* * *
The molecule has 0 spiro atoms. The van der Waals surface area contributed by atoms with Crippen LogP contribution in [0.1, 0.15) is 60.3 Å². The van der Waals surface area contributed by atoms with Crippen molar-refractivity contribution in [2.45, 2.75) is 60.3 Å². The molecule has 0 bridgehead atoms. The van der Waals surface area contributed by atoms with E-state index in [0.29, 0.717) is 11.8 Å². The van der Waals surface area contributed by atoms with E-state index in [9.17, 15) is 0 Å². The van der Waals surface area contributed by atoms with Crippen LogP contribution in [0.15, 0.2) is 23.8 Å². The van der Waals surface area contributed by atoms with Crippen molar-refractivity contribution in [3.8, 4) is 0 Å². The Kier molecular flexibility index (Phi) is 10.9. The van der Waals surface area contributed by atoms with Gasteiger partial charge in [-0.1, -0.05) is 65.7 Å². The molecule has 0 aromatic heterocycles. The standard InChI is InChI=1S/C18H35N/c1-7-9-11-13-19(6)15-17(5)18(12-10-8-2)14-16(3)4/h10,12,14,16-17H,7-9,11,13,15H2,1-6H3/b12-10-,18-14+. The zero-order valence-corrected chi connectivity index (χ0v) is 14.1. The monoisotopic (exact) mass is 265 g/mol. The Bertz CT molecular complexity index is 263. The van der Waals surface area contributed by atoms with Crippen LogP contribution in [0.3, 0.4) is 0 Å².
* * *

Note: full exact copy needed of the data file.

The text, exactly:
The molecule has 0 spiro atoms. The van der Waals surface area contributed by atoms with Crippen LogP contribution in [0.1, 0.15) is 60.3 Å². The van der Waals surface area contributed by atoms with Crippen molar-refractivity contribution in [2.45, 2.75) is 60.3 Å². The molecule has 0 bridgehead atoms. The van der Waals surface area contributed by atoms with E-state index in [0.29, 0.717) is 11.8 Å². The van der Waals surface area contributed by atoms with E-state index in [9.17, 15) is 0 Å². The van der Waals surface area contributed by atoms with Crippen LogP contribution in [0.15, 0.2) is 23.8 Å². The van der Waals surface area contributed by atoms with Crippen molar-refractivity contribution in [3.8, 4) is 0 Å². The Kier molecular flexibility index (Phi) is 10.9. The van der Waals surface area contributed by atoms with Gasteiger partial charge in [-0.1, -0.05) is 65.7 Å². The molecule has 0 aromatic heterocycles. The standard InChI is InChI=1S/C18H35N/c1-7-9-11-13-19(6)15-17(5)18(12-10-8-2)14-16(3)4/h10,12,14,16-17H,7-9,11,13,15H2,1-6H3/b12-10-,18-14+. The zero-order valence-corrected chi connectivity index (χ0v) is 14.1. The monoisotopic (exact) mass is 265 g/mol. The Bertz CT molecular complexity index is 263. The van der Waals surface area contributed by atoms with Crippen LogP contribution in [0.3, 0.4) is 0 Å².